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Cheyenne Woods has never won an LPGA tournament or had a top-10 finish, and her career earnings on Tour total just $20,999 (U.S.). Yet, Woods played as if she were a veteran on Thursday, with excellent putting leading the way while also hitting 100 per cent of her fairways. (Hunter Martin/Getty Images)
Cheyenne Woods has never won an LPGA tournament or had a top-10 finish, and her career earnings on Tour total just $20,999 (U.S.). Yet, Woods played as if she were a veteran on Thursday, with excellent putting leading the way while also hitting 100 per cent of her fairways. (Hunter Martin/Getty Images)

Cheyenne Woods fires a 63 to take share of lead at Manulife LPGA Classic Add to ...

Canadian golf fans lined the ropes cheering Brooke Henderson’s name as the Manulife LPGA Classic opened Thursday, but the 17-year-old rising star didn’t show them the round she had hoped for. Instead, it was Cheyenne Woods, the niece of Tiger Woods, providing the day’s biggest surprise.

Henderson, of Smiths Falls, Ont., missed some short putts and shot a one-under 71 in the opening round, finishing in 86th place. Woods, a 24-year-old Tour rookie, tied a competitive course record at Whistle Bear Golf Club with a nine-under 63 to earn her first lead in an LPGA event. She had a solo grip on the lead until two others tied her late in the day: P.K. Kongkraphan of Thailand (another first-time leader) and fellow American Cristie Kerr, a veteran of 13 titles on the Tour.

Woods, the daughter of Tiger’s half-brother Earl Dennison Woods Jr., had missed her past five cuts on the Tour. She has never won an LPGA tournament or had a top-10 finish, and her career earnings on Tour total just $20,999 (U.S.). Yet, Woods played as if she were a veteran on Thursday, with excellent putting leading the way as well as hitting 100 per cent of her fairways.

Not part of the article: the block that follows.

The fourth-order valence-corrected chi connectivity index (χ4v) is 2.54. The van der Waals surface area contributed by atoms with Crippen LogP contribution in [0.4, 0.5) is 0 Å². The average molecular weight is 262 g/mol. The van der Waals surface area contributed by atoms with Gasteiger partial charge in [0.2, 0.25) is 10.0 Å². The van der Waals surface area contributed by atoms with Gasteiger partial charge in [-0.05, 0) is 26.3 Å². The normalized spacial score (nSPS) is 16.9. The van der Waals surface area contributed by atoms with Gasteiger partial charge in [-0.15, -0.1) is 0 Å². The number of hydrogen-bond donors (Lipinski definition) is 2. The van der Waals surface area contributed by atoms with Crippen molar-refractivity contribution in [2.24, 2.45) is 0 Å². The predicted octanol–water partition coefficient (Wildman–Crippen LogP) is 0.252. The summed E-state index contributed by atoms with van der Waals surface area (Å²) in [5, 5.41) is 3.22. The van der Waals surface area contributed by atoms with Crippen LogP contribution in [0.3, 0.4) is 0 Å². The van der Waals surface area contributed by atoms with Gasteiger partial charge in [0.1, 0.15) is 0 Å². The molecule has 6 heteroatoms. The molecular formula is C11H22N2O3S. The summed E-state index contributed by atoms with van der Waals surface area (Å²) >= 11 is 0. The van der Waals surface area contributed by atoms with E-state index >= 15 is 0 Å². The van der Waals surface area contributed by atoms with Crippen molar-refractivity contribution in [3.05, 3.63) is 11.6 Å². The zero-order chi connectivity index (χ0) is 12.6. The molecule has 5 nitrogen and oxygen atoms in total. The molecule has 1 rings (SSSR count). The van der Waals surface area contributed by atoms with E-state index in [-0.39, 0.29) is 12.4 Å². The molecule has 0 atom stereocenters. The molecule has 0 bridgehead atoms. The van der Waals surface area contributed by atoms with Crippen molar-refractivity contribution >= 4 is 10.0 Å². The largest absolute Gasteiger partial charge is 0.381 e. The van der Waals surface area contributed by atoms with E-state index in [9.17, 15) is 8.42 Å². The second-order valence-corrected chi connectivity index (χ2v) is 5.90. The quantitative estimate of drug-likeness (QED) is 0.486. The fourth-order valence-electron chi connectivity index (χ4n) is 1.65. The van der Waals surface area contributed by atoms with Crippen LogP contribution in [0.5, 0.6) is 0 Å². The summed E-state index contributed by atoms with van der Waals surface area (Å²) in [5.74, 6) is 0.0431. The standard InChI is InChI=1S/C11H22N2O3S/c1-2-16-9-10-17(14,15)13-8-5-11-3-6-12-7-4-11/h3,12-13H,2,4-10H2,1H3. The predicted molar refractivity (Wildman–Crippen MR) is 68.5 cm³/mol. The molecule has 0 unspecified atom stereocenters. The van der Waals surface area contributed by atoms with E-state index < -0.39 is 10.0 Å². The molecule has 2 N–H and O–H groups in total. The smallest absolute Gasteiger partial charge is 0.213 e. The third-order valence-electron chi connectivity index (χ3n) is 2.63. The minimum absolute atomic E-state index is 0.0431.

She is just the sixth African-American to play on the LPGA Tour and hopes to become the first to win a title there. She chalked up Thursday’s success to playing totally relaxed.

“I didn’t feel like it was anything spectacular,” Woods said. “I was just out there playing golf and making putts.”

Woods shares a resemblance to her famous uncle and sports a similar Nike look. She first swung a golf club when she was two in the California garage of her paternal grandfather, Earl Woods Sr., Tiger’s father. It was the same spot where he had set up netting for Tiger’s practice area when the youngster started taking his first stunning cuts.

Earl Sr. didn’t coach his granddaughter, but he bought her some clubs by age six and set her up with a swing coach in Arizona. She eventually went on to star in high school and then at Wake Forest University.

The Phoenix native just earned her LPGA card in December after her third attempt at qualifying school finished with a dramatic, Tiger-like comeback. Usually, LPGA Q-school would not make headlines, but her triumph did. She overcame a second-round 79 to fire a third-round 67 and final-round 70 that included birdies on the 13th and 16th holes to avoid a seven-player playoff.

She seemed to channel that same hunger on Thursday at Whistle Bear. After the round, she was still giddy about the backstage pass that landed her a meeting with Canadian rapper Drake on Tuesday after his concert in Toronto. She was asked what was more exciting.

“I’d have to say the course record,” Woods said with a laugh. “Sorry, Drake.”

Another trailblazer had her best day on Tour and scored right behind Woods. Laetitia Beck, the first Israeli to play on the LPGA Tour, shot an eight-under 66, her best round on the tour by six shots. She’s tied for second with Sandra Gal of Germany.

Beck grew up in Caesarea, a town of about 4,500 on the Israeli coast, midway between Tel Aviv and Haifa, home of her country’s only 18-hole golf course. She left there at 14 to pursue golf more seriously at IMG Academy in Florida, and then played at Duke University. She often trains in Montreal, where she says she likes to be part of the Jewish community.

“We don’t have that many golfers, but I’m hoping that I will help golf in Israel,” Beck said. “I hope it will change the Israeli mentality and what they think of golf.”

Alena Sharp was the low Canadian on Thursday, shooting a five-under 67. Other Canadians were Natalie Gleadall (68), Sue Kim (69), Sara-Maude Juneau (71), Lorie Kane (72), Brittany Henderson (72), Jennifer Kirby (72), Rebecca Lee Bentham (73), and Augusta James (76).

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